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Detropia by Heidi Ewing and Rachel Grady

Artists moving into Detroit
Directed by Heidi Ewing and Rachel Grady

Director Heidi Ewing grew up four miles from Detroit. After each visit home, she would invariably find herself telling friends in New York just how bad things were in the Motor City. Then she and fellow director Rachel Grady made a trailer for a film about the city. "Turned out there were other people also interested in Detroit," Ewing told the Huffington Post. The award-winning directors of Jesus Camp and The Boys of Baraka quickly received funding from PBS and the Ford Foundation. In October 2009, they started filming the highly acclaimed Detropia, which was presented at the 14th annual Rencontres internationales du documentaire de Montreal.

The demise of Detroit is old news. We've been hearing about it for decades. In fact, a friend familiar with the area recently said that the purpose of building the Renaissance Center (RenCen) was to revitalize the downtown--that was in 1976. Even so, the last decade of globalization and outsourcing has decimated Detroit, and the film makes it abundantly clear that the extent of the devastation has to be seen to be believed. The Motor City reportedly has 100,000 abandoned homes and 25% of its population has left in the past decade. Detropia is intended to be a wake-up call to the world of what can happen to our cities if we continue to make decisions for purely economic reasons.

Ewing and Grady take us to the streets, showing us the city through the eyes of a handful of tough Detroiters who are unwilling to give up on their city. The cinematography is nothing short of stunning. The dilapidated homes, derelict hotels and rundown movie theatres are in stark contrast to the vintage footage of Detroit in its heyday, when it was the world's car capital and home to a burgeoning middle class. A haunting musical score is intercut with scenes from Detroit's Opera, which clings to life from support from the Big Three automakers.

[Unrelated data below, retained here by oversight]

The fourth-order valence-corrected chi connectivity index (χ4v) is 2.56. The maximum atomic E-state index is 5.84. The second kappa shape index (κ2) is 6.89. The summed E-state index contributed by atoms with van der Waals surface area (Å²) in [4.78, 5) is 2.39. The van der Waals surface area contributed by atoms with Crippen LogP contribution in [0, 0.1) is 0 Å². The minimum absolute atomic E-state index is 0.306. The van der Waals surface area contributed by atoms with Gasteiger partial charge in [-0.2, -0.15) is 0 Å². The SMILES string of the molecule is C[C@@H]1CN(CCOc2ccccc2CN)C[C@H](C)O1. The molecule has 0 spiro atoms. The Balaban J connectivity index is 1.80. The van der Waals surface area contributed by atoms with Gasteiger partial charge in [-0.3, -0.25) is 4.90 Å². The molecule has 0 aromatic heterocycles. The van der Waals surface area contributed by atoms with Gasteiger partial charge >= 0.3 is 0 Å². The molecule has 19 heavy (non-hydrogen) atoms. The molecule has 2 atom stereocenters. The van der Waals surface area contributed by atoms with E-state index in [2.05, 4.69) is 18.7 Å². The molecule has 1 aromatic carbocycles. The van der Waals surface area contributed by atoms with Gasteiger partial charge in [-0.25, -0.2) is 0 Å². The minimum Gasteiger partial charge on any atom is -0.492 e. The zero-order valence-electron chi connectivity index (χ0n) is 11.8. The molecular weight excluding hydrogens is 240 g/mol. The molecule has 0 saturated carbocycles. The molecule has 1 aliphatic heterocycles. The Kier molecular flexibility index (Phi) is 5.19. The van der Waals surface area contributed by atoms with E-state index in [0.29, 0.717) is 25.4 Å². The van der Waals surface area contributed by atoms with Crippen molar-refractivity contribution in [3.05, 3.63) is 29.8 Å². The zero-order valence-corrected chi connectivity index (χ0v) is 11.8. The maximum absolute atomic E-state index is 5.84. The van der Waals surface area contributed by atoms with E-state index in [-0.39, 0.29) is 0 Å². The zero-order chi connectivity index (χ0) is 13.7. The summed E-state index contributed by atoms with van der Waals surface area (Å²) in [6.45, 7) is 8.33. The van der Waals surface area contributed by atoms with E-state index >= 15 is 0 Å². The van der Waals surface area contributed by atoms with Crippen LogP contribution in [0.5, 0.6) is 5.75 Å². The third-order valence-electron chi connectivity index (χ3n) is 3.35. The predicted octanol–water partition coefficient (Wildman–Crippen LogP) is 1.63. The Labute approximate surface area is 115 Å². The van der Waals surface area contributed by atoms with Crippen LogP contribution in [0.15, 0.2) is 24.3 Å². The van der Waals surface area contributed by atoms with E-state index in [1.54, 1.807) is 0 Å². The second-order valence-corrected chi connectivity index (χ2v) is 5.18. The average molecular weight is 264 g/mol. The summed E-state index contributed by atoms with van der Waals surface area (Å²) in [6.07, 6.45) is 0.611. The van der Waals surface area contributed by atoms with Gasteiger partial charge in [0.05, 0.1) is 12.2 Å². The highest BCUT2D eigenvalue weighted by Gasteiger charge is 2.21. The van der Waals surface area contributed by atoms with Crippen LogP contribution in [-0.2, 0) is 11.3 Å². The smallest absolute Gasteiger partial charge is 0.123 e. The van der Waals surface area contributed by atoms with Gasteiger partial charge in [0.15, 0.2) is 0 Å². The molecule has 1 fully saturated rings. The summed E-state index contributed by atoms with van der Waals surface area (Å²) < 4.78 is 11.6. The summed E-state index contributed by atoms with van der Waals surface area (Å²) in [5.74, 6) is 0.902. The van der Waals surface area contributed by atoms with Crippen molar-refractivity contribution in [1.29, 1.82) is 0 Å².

The scenario may sound grim, and it is. Through local UAW President George McGregor, we see the status of what remains of the automotive industry. He chairs a meeting where management "offers" workers a sizeable cut to their hourly wages. There's also retired school teacher Tommy Stephens who runs the only blues bar left in East Detroit. He keeps the money-losing operation open with the hope that the plant up the road will soon be bustling once the electric car is perfected. The two represent the doomed hope of many North Americans--that manufacturing jobs will soon return to this side of the world.

But Detropia also offers hope. The film follows twenty-something Crystal Starr, a video blogger and urban adventurer when she isn't working in a café. Starr films herself breaking into abandoned buildings and houses, and imagines for her viewers what life was like when the city "was bangin." Visiting the ruins of cities like Detroit, known as ruin porn in Tumblr culture, has begun to draw a new kind of tourist to the city, not to mention scores of artists who are attracted to Detroit's low-cost of living and dirt-cheap real estate. I must admit that my initial interest in Detropia stemmed from seeing "the Ruins of Detroit," a brilliant photo essay by Yves Marchand and Romain Meffre.